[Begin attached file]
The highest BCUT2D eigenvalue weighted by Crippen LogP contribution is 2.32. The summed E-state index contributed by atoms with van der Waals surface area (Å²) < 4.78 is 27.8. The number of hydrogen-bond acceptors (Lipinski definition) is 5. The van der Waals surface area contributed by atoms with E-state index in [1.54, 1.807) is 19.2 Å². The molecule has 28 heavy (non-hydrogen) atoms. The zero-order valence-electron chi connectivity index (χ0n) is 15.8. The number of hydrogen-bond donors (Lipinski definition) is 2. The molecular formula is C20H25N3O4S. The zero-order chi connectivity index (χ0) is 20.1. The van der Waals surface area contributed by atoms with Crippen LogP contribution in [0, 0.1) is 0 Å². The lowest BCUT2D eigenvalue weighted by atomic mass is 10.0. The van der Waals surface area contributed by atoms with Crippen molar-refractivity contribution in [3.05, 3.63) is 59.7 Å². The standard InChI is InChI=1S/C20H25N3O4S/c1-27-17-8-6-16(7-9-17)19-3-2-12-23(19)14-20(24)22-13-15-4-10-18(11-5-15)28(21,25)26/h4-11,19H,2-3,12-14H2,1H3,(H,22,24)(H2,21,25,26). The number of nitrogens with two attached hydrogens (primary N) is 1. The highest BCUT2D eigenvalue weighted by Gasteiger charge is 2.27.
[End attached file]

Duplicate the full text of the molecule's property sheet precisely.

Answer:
The highest BCUT2D eigenvalue weighted by Crippen LogP contribution is 2.32. The summed E-state index contributed by atoms with van der Waals surface area (Å²) < 4.78 is 27.8. The number of hydrogen-bond acceptors (Lipinski definition) is 5. The van der Waals surface area contributed by atoms with E-state index in [1.54, 1.807) is 19.2 Å². The molecule has 28 heavy (non-hydrogen) atoms. The zero-order valence-electron chi connectivity index (χ0n) is 15.8. The number of hydrogen-bond donors (Lipinski definition) is 2. The molecular formula is C20H25N3O4S. The zero-order chi connectivity index (χ0) is 20.1. The van der Waals surface area contributed by atoms with Crippen LogP contribution in [0, 0.1) is 0 Å². The lowest BCUT2D eigenvalue weighted by atomic mass is 10.0. The van der Waals surface area contributed by atoms with Crippen molar-refractivity contribution in [3.05, 3.63) is 59.7 Å². The standard InChI is InChI=1S/C20H25N3O4S/c1-27-17-8-6-16(7-9-17)19-3-2-12-23(19)14-20(24)22-13-15-4-10-18(11-5-15)28(21,25)26/h4-11,19H,2-3,12-14H2,1H3,(H,22,24)(H2,21,25,26). The number of nitrogens with two attached hydrogens (primary N) is 1. The highest BCUT2D eigenvalue weighted by Gasteiger charge is 2.27.